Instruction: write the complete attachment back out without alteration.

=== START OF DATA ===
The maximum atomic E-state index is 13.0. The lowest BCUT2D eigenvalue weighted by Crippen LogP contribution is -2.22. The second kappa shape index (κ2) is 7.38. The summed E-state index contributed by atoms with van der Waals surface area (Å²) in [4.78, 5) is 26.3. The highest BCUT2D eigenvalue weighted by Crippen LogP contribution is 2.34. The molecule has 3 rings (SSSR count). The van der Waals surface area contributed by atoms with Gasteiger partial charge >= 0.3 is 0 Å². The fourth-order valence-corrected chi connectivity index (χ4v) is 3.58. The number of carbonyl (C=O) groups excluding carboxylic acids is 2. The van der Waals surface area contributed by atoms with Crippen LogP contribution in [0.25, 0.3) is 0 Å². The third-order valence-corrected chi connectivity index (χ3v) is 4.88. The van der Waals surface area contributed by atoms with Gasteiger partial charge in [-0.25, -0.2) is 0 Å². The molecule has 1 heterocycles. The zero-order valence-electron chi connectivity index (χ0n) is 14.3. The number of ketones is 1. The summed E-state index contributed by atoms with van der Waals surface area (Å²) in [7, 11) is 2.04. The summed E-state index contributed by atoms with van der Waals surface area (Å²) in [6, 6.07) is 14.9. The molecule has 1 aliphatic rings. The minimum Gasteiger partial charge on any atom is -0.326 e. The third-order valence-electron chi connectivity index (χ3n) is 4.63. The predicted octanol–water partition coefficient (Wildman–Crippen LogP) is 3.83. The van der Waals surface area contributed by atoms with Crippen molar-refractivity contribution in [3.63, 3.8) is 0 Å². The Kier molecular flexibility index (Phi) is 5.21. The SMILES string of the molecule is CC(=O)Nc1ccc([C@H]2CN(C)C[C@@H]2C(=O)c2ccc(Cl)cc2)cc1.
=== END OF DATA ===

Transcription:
The maximum atomic E-state index is 13.0. The lowest BCUT2D eigenvalue weighted by Crippen LogP contribution is -2.22. The second kappa shape index (κ2) is 7.38. The summed E-state index contributed by atoms with van der Waals surface area (Å²) in [4.78, 5) is 26.3. The highest BCUT2D eigenvalue weighted by Crippen LogP contribution is 2.34. The molecule has 3 rings (SSSR count). The van der Waals surface area contributed by atoms with Gasteiger partial charge >= 0.3 is 0 Å². The fourth-order valence-corrected chi connectivity index (χ4v) is 3.58. The number of carbonyl (C=O) groups excluding carboxylic acids is 2. The van der Waals surface area contributed by atoms with Crippen LogP contribution in [0.25, 0.3) is 0 Å². The third-order valence-corrected chi connectivity index (χ3v) is 4.88. The van der Waals surface area contributed by atoms with Gasteiger partial charge in [-0.25, -0.2) is 0 Å². The molecule has 1 heterocycles. The zero-order valence-electron chi connectivity index (χ0n) is 14.3. The number of ketones is 1. The summed E-state index contributed by atoms with van der Waals surface area (Å²) in [7, 11) is 2.04. The summed E-state index contributed by atoms with van der Waals surface area (Å²) in [6, 6.07) is 14.9. The molecule has 1 aliphatic rings. The minimum Gasteiger partial charge on any atom is -0.326 e. The third-order valence-electron chi connectivity index (χ3n) is 4.63. The predicted octanol–water partition coefficient (Wildman–Crippen LogP) is 3.83. The van der Waals surface area contributed by atoms with Crippen molar-refractivity contribution in [3.63, 3.8) is 0 Å². The Kier molecular flexibility index (Phi) is 5.21. The SMILES string of the molecule is CC(=O)Nc1ccc([C@H]2CN(C)C[C@@H]2C(=O)c2ccc(Cl)cc2)cc1.